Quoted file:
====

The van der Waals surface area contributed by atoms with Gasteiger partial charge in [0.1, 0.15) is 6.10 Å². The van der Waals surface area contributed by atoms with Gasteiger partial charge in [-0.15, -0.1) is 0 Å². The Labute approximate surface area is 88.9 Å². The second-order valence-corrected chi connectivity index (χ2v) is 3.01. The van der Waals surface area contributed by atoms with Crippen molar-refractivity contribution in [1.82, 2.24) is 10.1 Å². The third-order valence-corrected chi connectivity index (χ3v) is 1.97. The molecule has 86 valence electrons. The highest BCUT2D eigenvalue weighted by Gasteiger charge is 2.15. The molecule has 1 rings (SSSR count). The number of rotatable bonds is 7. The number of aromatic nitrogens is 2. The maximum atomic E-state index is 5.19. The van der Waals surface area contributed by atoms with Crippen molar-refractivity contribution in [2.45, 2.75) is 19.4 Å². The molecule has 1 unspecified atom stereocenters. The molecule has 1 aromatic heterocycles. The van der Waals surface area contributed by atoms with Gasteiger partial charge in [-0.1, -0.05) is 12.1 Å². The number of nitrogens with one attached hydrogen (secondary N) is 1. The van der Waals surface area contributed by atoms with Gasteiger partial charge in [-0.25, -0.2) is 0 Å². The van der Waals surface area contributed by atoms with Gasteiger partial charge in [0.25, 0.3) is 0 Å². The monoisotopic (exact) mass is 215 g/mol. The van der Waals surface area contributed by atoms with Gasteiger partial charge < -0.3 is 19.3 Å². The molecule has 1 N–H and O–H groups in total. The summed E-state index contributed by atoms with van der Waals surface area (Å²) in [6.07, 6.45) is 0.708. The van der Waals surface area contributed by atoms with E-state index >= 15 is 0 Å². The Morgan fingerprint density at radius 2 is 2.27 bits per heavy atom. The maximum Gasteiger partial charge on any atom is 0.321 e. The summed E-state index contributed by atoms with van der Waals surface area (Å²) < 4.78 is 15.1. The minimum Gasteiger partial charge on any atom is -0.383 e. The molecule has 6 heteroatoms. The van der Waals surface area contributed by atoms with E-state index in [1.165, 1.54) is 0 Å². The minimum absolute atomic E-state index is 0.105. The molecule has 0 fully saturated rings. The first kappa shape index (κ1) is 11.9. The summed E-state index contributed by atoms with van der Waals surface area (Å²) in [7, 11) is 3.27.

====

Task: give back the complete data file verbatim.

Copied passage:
The van der Waals surface area contributed by atoms with Gasteiger partial charge in [0.1, 0.15) is 6.10 Å². The van der Waals surface area contributed by atoms with Gasteiger partial charge in [-0.15, -0.1) is 0 Å². The Labute approximate surface area is 88.9 Å². The second-order valence-corrected chi connectivity index (χ2v) is 3.01. The van der Waals surface area contributed by atoms with Crippen molar-refractivity contribution in [1.82, 2.24) is 10.1 Å². The third-order valence-corrected chi connectivity index (χ3v) is 1.97. The molecule has 86 valence electrons. The highest BCUT2D eigenvalue weighted by Gasteiger charge is 2.15. The molecule has 1 rings (SSSR count). The number of rotatable bonds is 7. The number of aromatic nitrogens is 2. The maximum atomic E-state index is 5.19. The van der Waals surface area contributed by atoms with Crippen molar-refractivity contribution in [2.45, 2.75) is 19.4 Å². The molecule has 1 unspecified atom stereocenters. The molecule has 1 aromatic heterocycles. The van der Waals surface area contributed by atoms with Gasteiger partial charge in [-0.1, -0.05) is 12.1 Å². The number of nitrogens with one attached hydrogen (secondary N) is 1. The van der Waals surface area contributed by atoms with Gasteiger partial charge in [-0.25, -0.2) is 0 Å². The van der Waals surface area contributed by atoms with Gasteiger partial charge in [0.25, 0.3) is 0 Å². The monoisotopic (exact) mass is 215 g/mol. The van der Waals surface area contributed by atoms with Gasteiger partial charge < -0.3 is 19.3 Å². The molecule has 1 N–H and O–H groups in total. The summed E-state index contributed by atoms with van der Waals surface area (Å²) in [6.07, 6.45) is 0.708. The van der Waals surface area contributed by atoms with E-state index >= 15 is 0 Å². The Morgan fingerprint density at radius 2 is 2.27 bits per heavy atom. The maximum Gasteiger partial charge on any atom is 0.321 e. The summed E-state index contributed by atoms with van der Waals surface area (Å²) < 4.78 is 15.1. The minimum Gasteiger partial charge on any atom is -0.383 e. The molecule has 6 heteroatoms. The van der Waals surface area contributed by atoms with E-state index in [1.165, 1.54) is 0 Å². The minimum absolute atomic E-state index is 0.105. The molecule has 0 fully saturated rings. The first kappa shape index (κ1) is 11.9. The summed E-state index contributed by atoms with van der Waals surface area (Å²) in [7, 11) is 3.27.